What is it?
Vanillin is a crystalline compound, which is the fragrant part of vanilla. The vanilla bean is the dried and fermented fruit of an orchid, Vanilla planifolia. Vanillin is a fragrance or flavoring used in a variety of products such as personal care products, food and candy, essential oils, and perfumes.

How can I avoid it?
Skin contact with vanillin is required for it to cause a rash. Discontinuation of exposure to products containing vanillin should result in improvement and/or resolution of your dermatitis. By law, all products made in the U.S. for topical use have the ingredients listed either on the product package or the box that contains it, so check the labeling of your skin care products for this ingredient. If there is not enough information, ask your pharmacist or retailer, or contact the company directly. At work, request a Safety Data Sheet (SDS) to help identify potential sources of exposure.

Contact dermatitis due to vanillin can occur in individuals exposed in the cultivation, trade, or industrial use of vanilla. Synthetic vanillin can be produced from pine tree sap, eugenol, wood pulp, sugar, and coal tar. The Food and Drug Administration (FDA) requires that the term “imitation vanilla” appear on the label if the product contains synthetic ingredients. If the label has the term “vanilla extract,” the product must be derived from vanilla beans. Some individuals are sensitized to synthetic vanillin and not to the natural spice, and vice versa. An unusual source of exposure to vanillin is smoking certain types of tobaccos.

The avoidance of fragrances and flavoring agents such as vanillin can be difficult since so many everyday products contain these substances. Individuals with sensitivity to vanillin should use only fragrance-free cosmetic and household products. “Unscented” products may contain low levels of a fragrance to cover up an undesirable odor, so also should be avoided. Products labeled as “hypoallergenic” do not assure that the product is truly free of fragrance.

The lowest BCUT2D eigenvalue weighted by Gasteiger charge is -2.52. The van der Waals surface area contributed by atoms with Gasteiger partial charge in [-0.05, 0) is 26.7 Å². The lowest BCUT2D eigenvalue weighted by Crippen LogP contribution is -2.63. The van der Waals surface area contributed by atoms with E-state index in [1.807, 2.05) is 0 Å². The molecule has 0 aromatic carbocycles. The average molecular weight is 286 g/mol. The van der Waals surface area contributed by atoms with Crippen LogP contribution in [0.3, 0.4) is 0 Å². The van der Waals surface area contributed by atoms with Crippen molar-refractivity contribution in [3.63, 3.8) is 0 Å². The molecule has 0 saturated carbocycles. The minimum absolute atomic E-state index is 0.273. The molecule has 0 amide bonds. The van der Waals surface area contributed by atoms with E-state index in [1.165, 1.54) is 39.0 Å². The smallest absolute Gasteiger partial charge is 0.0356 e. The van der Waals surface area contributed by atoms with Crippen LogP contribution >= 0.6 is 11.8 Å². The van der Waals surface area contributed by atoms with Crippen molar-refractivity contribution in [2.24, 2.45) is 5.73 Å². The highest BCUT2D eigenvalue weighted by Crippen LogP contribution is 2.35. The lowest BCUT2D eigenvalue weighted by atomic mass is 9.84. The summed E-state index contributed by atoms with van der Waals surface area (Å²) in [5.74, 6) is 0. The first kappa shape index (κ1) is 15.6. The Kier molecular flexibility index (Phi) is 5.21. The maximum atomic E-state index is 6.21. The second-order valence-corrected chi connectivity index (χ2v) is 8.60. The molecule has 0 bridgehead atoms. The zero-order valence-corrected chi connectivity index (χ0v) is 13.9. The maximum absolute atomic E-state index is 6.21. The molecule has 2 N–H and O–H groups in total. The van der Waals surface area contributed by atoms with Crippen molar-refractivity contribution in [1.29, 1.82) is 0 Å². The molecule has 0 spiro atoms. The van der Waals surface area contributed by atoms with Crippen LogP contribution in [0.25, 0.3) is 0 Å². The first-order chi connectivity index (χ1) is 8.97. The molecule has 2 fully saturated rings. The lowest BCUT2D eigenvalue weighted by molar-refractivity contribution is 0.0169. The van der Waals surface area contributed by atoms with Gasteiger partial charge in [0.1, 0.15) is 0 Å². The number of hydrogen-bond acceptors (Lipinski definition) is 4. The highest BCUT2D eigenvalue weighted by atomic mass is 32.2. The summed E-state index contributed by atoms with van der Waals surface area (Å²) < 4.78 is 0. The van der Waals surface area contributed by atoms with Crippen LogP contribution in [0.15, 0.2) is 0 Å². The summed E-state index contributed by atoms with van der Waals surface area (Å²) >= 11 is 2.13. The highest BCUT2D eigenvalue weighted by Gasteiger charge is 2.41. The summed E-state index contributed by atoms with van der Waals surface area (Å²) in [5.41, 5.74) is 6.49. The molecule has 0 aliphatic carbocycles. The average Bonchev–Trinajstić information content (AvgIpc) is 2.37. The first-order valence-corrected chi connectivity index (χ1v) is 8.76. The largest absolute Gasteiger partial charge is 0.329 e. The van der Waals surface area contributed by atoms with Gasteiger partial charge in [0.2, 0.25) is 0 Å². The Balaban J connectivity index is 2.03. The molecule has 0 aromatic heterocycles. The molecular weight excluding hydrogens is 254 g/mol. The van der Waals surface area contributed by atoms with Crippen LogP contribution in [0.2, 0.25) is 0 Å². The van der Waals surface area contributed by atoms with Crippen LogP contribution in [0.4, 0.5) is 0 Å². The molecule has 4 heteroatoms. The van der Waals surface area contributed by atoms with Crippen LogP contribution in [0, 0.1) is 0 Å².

Direct contact with foods or products containing vanillin may cause symptoms including burning, irritation, and redness. Direct contact may occur on the skin, lips, or mouth. Although it is rare, ingestion of foods that contain vanillin could cause generalized symptoms such as itching or redness of the skin. If your provider has diagnosed you with an oral or lip allergy to vanillin, you should avoid eating foods with vanillin added to them.

  • Perfumes / Colognes / After-shaves / Toilet water
  • Skin Care Products / Cosmetics
    • Antiperspirants / Deodorants
    • Hair sprays, gels, tonics and lotions
    • Hair Colorants / “Permanents-Relaxers”
    • Soaps / Cleansers
    • Shampoos / Conditioners
    • Moisturizers
    • Make-ups
    • Nail Polish / Nail Polish Remover
    • Powders / Sprays
    • Sunscreens
  • Medications, topical, prescription and over the counter such as
    • Anesthetics
    • Antiseptics
    • Creams, Ointments, Solutions
    • Foot And Other Powders
    • Nasal Decongestants
    • Herbal remedies, including Traditional Chinese Medications
    • Wound Dressings
  • Household products
    • Air Fresheners / Aromatherapy / Potpourri
    • Cleaning Products / Soaps / Detergents (A preferred household cleaner is dilute white vinegar.)
    • Furniture polish
    • Laundry care (detergent, softeners)
  • Foods, candies, gum, beverages, various, as a flavoring or spice
  • Oral Care Products as a flavoring
    • Cough mixtures
    • Toothpaste / Mouthwash
    • Throat tablets and lozenges
  • Tobacco
Other names for Vanillin:
  • Vanilla
  • Vanillic aldehyde
  • Methyl vanillin
  • Vanillaldehyde
  • Benzaldehyde, 4-hydroxy-3-methoxy
Potential cross-reacting/co-reacting substances:
  • Couramin
  • Propolis

How safe is it?

Hang tight. We're thinking.